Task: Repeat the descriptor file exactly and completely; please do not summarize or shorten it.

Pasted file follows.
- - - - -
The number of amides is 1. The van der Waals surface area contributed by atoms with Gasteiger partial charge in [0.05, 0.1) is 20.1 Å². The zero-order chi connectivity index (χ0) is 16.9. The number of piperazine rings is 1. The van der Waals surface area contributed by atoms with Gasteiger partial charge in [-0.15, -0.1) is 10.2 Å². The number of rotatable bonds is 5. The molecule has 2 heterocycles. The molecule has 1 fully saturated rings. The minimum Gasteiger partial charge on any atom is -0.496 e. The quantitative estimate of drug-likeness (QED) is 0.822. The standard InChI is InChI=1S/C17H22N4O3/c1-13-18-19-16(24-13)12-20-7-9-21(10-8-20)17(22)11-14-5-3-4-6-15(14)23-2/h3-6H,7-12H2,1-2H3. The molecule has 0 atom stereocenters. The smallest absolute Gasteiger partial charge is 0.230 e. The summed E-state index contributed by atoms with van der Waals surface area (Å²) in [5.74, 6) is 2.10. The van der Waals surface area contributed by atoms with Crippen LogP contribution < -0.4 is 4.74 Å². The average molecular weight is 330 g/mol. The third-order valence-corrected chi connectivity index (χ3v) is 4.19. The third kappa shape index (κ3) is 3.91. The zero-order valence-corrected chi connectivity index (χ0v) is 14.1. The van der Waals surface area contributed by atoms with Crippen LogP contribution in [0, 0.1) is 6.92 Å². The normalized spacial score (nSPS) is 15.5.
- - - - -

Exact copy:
The number of amides is 1. The van der Waals surface area contributed by atoms with Gasteiger partial charge in [0.05, 0.1) is 20.1 Å². The zero-order chi connectivity index (χ0) is 16.9. The number of piperazine rings is 1. The van der Waals surface area contributed by atoms with Gasteiger partial charge in [-0.15, -0.1) is 10.2 Å². The number of rotatable bonds is 5. The molecule has 2 heterocycles. The molecule has 1 fully saturated rings. The minimum Gasteiger partial charge on any atom is -0.496 e. The quantitative estimate of drug-likeness (QED) is 0.822. The standard InChI is InChI=1S/C17H22N4O3/c1-13-18-19-16(24-13)12-20-7-9-21(10-8-20)17(22)11-14-5-3-4-6-15(14)23-2/h3-6H,7-12H2,1-2H3. The molecule has 0 atom stereocenters. The smallest absolute Gasteiger partial charge is 0.230 e. The summed E-state index contributed by atoms with van der Waals surface area (Å²) in [5.74, 6) is 2.10. The van der Waals surface area contributed by atoms with Crippen LogP contribution < -0.4 is 4.74 Å². The average molecular weight is 330 g/mol. The third-order valence-corrected chi connectivity index (χ3v) is 4.19. The third kappa shape index (κ3) is 3.91. The zero-order valence-corrected chi connectivity index (χ0v) is 14.1. The van der Waals surface area contributed by atoms with Crippen LogP contribution in [0, 0.1) is 6.92 Å². The normalized spacial score (nSPS) is 15.5.